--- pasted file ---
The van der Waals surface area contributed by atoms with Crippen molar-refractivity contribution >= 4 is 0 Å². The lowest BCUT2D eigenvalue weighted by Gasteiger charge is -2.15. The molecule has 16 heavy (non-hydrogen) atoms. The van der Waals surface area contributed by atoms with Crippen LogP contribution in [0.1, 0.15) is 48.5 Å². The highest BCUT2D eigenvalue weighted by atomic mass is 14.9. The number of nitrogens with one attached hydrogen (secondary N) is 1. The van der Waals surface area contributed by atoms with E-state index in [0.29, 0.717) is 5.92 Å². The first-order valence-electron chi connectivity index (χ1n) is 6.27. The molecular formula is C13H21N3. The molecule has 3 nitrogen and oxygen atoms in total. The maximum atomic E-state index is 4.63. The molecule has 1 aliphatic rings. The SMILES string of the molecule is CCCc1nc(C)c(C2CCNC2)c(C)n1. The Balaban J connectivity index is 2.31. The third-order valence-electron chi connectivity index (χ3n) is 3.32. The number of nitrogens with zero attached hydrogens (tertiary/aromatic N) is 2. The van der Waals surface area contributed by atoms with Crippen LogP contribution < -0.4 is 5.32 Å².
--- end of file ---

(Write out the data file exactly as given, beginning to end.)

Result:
The van der Waals surface area contributed by atoms with Crippen molar-refractivity contribution >= 4 is 0 Å². The lowest BCUT2D eigenvalue weighted by Gasteiger charge is -2.15. The molecule has 16 heavy (non-hydrogen) atoms. The van der Waals surface area contributed by atoms with Crippen LogP contribution in [0.1, 0.15) is 48.5 Å². The highest BCUT2D eigenvalue weighted by atomic mass is 14.9. The number of nitrogens with one attached hydrogen (secondary N) is 1. The van der Waals surface area contributed by atoms with E-state index in [0.29, 0.717) is 5.92 Å². The first-order valence-electron chi connectivity index (χ1n) is 6.27. The molecular formula is C13H21N3. The molecule has 3 nitrogen and oxygen atoms in total. The maximum atomic E-state index is 4.63. The molecule has 1 aliphatic rings. The SMILES string of the molecule is CCCc1nc(C)c(C2CCNC2)c(C)n1. The Balaban J connectivity index is 2.31. The third-order valence-electron chi connectivity index (χ3n) is 3.32. The number of nitrogens with zero attached hydrogens (tertiary/aromatic N) is 2. The van der Waals surface area contributed by atoms with Crippen LogP contribution < -0.4 is 5.32 Å².